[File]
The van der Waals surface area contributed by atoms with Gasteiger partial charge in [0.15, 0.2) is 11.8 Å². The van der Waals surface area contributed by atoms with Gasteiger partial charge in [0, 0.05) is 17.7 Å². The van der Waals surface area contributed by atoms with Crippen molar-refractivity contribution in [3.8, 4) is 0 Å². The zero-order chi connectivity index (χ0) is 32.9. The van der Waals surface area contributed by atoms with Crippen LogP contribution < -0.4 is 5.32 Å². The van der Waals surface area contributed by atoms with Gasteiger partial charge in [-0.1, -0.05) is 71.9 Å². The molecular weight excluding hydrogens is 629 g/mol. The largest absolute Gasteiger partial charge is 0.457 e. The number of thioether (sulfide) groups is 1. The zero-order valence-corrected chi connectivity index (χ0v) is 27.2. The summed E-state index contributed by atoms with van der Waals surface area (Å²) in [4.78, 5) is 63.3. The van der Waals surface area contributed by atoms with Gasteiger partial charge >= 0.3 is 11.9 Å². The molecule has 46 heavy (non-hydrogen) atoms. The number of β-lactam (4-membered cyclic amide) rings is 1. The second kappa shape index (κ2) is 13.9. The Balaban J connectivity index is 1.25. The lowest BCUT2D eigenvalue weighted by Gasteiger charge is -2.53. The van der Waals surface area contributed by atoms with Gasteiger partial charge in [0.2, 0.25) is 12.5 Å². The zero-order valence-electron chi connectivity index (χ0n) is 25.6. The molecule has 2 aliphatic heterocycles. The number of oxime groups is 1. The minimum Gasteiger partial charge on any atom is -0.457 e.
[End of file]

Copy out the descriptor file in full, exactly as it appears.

The van der Waals surface area contributed by atoms with Gasteiger partial charge in [0.15, 0.2) is 11.8 Å². The van der Waals surface area contributed by atoms with Gasteiger partial charge in [0, 0.05) is 17.7 Å². The van der Waals surface area contributed by atoms with Crippen molar-refractivity contribution in [3.8, 4) is 0 Å². The zero-order chi connectivity index (χ0) is 32.9. The van der Waals surface area contributed by atoms with Crippen LogP contribution < -0.4 is 5.32 Å². The van der Waals surface area contributed by atoms with Gasteiger partial charge in [-0.1, -0.05) is 71.9 Å². The molecular weight excluding hydrogens is 629 g/mol. The largest absolute Gasteiger partial charge is 0.457 e. The number of thioether (sulfide) groups is 1. The zero-order valence-corrected chi connectivity index (χ0v) is 27.2. The summed E-state index contributed by atoms with van der Waals surface area (Å²) in [4.78, 5) is 63.3. The van der Waals surface area contributed by atoms with Gasteiger partial charge >= 0.3 is 11.9 Å². The molecule has 46 heavy (non-hydrogen) atoms. The number of β-lactam (4-membered cyclic amide) rings is 1. The second kappa shape index (κ2) is 13.9. The Balaban J connectivity index is 1.25. The lowest BCUT2D eigenvalue weighted by Gasteiger charge is -2.53. The van der Waals surface area contributed by atoms with Gasteiger partial charge in [0.2, 0.25) is 12.5 Å². The zero-order valence-electron chi connectivity index (χ0n) is 25.6. The molecule has 2 aliphatic heterocycles. The number of oxime groups is 1. The minimum Gasteiger partial charge on any atom is -0.457 e.